Pro-nuclear movement

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Patrick Moore (environmentalist) in 2009.[1] Moore was opposed to nuclear power in the 1970s [2] but has since come to be in favor of it.[3][4][5] Moore is supported by the Nuclear Energy Institute (NEI) and in 2009 he chaired their Clean and Safe Energy Coalition.[6] As chair, he suggested that the public is not as opposed to nuclear energy as they were in decades past.

There are large variations in peoples’ understanding of the issues surrounding nuclear power, including the technology itself, climate change, and energy security. Proponents of nuclear energy contend that nuclear power is a sustainable energy source that reduces carbon emissions and increases energy security by decreasing dependence on imported energy sources. Opponents believe that nuclear power poses many threats to people and the environment.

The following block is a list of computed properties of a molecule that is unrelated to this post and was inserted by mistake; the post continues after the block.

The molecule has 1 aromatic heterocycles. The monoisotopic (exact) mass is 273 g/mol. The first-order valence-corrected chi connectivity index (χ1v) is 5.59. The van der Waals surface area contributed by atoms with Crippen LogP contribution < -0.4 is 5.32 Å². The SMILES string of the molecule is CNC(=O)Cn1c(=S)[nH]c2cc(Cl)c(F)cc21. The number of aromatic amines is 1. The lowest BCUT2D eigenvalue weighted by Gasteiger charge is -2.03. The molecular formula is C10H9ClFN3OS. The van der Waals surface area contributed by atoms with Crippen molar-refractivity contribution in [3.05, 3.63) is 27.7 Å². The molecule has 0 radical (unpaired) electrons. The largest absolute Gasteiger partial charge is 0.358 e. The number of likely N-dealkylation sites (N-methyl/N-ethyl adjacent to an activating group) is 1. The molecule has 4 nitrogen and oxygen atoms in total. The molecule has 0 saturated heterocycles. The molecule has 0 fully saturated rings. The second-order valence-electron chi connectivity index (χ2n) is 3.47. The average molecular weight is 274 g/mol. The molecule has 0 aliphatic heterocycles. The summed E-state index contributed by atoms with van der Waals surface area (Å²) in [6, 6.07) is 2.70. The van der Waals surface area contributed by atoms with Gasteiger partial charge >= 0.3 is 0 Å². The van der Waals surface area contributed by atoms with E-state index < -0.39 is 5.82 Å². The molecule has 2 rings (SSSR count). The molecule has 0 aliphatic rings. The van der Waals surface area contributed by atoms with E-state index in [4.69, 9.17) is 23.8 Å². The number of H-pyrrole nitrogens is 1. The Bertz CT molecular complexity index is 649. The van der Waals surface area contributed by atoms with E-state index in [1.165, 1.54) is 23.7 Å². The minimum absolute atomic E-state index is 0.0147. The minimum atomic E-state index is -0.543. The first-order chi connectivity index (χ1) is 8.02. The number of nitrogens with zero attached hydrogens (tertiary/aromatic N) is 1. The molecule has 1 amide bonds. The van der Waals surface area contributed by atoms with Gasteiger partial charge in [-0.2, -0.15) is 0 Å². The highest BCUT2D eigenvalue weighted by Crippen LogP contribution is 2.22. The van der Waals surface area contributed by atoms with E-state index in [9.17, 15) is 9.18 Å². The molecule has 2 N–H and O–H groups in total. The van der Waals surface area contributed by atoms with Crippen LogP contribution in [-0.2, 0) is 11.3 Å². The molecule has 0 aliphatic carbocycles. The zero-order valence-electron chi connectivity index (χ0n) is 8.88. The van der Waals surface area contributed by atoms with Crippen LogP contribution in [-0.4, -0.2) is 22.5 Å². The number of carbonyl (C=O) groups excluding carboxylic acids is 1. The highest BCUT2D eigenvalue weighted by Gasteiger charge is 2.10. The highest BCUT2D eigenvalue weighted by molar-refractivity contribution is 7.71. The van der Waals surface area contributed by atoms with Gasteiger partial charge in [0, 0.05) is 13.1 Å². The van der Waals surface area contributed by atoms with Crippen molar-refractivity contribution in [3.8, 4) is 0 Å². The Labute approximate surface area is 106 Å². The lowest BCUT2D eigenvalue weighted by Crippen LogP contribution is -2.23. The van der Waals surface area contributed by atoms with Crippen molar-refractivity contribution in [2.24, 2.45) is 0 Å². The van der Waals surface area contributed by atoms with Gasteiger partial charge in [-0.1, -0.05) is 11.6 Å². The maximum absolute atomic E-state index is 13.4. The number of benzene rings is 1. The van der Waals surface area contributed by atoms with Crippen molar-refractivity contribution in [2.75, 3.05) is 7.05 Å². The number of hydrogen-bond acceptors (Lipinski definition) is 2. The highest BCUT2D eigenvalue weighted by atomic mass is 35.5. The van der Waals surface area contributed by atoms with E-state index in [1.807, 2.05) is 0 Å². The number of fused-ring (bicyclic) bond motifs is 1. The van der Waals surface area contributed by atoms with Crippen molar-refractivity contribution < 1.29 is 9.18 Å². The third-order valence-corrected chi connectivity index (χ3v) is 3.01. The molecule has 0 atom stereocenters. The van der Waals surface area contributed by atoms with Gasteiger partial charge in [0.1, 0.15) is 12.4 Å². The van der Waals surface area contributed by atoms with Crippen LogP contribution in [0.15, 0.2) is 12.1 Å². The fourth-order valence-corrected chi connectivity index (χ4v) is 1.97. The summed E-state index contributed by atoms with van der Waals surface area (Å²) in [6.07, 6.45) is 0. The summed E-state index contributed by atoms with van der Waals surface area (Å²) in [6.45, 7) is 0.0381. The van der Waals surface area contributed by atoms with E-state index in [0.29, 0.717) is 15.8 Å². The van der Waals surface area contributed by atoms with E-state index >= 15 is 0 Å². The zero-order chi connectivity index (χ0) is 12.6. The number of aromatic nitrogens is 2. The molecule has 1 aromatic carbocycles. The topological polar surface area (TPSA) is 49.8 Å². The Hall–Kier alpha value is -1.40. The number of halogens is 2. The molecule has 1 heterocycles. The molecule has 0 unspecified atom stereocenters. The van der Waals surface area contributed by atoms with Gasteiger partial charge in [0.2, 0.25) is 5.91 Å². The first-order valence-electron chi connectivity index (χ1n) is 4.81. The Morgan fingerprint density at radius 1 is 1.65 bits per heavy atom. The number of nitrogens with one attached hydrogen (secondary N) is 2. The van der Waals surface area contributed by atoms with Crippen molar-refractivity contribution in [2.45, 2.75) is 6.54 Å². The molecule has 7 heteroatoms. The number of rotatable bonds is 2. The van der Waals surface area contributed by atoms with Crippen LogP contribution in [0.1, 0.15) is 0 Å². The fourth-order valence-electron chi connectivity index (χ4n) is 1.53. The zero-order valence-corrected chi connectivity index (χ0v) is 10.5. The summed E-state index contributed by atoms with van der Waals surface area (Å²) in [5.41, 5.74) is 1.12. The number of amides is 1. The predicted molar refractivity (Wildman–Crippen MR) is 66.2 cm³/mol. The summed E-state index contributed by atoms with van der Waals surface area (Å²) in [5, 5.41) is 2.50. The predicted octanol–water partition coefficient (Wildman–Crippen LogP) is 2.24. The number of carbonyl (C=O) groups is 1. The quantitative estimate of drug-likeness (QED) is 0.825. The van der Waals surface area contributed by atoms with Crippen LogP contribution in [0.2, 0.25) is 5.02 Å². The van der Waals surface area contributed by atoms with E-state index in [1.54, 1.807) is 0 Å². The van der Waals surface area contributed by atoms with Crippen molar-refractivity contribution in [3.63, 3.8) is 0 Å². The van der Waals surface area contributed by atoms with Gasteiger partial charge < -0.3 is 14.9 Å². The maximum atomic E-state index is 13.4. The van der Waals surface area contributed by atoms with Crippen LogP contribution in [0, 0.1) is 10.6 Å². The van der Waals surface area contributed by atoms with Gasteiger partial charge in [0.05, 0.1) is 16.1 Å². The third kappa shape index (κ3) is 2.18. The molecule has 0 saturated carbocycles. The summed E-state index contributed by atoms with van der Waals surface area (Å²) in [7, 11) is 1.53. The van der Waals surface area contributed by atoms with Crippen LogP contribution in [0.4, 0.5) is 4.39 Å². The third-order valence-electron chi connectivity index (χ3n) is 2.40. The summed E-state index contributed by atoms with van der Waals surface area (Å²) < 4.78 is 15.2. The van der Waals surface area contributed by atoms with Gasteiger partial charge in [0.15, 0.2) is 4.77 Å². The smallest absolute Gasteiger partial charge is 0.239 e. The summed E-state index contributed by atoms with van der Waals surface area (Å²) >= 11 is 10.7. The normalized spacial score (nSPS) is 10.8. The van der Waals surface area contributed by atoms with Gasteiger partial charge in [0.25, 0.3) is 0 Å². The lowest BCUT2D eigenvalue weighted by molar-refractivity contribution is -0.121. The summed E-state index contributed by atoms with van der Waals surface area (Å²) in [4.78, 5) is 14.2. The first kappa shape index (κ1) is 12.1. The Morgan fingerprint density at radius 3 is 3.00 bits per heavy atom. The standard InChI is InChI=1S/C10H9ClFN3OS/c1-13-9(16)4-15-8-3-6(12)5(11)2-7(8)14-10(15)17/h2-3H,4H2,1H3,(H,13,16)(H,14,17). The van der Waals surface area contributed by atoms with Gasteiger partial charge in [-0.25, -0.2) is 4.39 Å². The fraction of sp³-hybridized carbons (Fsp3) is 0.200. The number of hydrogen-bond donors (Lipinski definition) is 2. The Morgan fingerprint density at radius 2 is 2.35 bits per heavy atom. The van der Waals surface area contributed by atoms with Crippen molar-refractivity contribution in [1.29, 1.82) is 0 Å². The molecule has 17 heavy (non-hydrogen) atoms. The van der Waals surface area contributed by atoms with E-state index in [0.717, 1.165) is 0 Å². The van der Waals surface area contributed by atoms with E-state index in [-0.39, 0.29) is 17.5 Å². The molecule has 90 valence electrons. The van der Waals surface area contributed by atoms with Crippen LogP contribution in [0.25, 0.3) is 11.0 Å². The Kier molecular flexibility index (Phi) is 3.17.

While nuclear power has historically been opposed by many environmentalist organisations, some support it. In addition, besides organisations, some scientists too support it.

Context[edit]

During a two-day symposium on "Atomic Power in Australia" at the New South Wales University of Technology, Sydney, which began on 31 August 1954, Professors Marcus Oliphant (left), Homi Jehangir Bhabha (centre) and Philip Baxter, share a cup of tea

There are large variations in peoples’ understanding of the issues surrounding nuclear power, including the technology itself, climate change, and energy security. There is a wide spectrum of views and concerns over nuclear power[7] and it remains a controversial area of public policy.[8] The debate about nuclear power peaked during the 1970s and 1980s, when it "reached an intensity unprecedented in the history of technology controversies", in some countries.[9][10]